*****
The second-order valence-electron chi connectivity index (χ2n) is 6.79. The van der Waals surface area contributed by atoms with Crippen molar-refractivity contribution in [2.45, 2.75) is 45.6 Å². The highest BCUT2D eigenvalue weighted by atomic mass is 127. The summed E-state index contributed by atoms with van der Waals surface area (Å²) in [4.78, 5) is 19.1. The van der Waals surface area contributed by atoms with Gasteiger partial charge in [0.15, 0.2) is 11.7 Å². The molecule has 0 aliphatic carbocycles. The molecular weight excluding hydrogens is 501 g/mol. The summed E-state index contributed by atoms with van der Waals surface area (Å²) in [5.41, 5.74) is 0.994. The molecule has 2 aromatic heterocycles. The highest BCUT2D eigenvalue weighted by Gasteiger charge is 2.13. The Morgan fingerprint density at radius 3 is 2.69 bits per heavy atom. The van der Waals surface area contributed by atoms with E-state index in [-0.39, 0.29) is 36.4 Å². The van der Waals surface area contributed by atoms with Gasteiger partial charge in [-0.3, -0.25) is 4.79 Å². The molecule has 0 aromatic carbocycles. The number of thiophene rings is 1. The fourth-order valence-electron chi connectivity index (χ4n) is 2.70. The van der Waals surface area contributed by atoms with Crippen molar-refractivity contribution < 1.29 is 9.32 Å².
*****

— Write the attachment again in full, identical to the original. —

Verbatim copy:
The second-order valence-electron chi connectivity index (χ2n) is 6.79. The van der Waals surface area contributed by atoms with Crippen molar-refractivity contribution in [2.45, 2.75) is 45.6 Å². The highest BCUT2D eigenvalue weighted by atomic mass is 127. The summed E-state index contributed by atoms with van der Waals surface area (Å²) in [4.78, 5) is 19.1. The van der Waals surface area contributed by atoms with Gasteiger partial charge in [0.15, 0.2) is 11.7 Å². The molecule has 0 aliphatic carbocycles. The molecular weight excluding hydrogens is 501 g/mol. The summed E-state index contributed by atoms with van der Waals surface area (Å²) in [5.41, 5.74) is 0.994. The molecule has 2 aromatic heterocycles. The highest BCUT2D eigenvalue weighted by Gasteiger charge is 2.13. The Morgan fingerprint density at radius 3 is 2.69 bits per heavy atom. The van der Waals surface area contributed by atoms with E-state index in [-0.39, 0.29) is 36.4 Å². The van der Waals surface area contributed by atoms with Gasteiger partial charge in [-0.3, -0.25) is 4.79 Å². The molecule has 0 aromatic carbocycles. The number of thiophene rings is 1. The fourth-order valence-electron chi connectivity index (χ4n) is 2.70. The van der Waals surface area contributed by atoms with Crippen molar-refractivity contribution < 1.29 is 9.32 Å².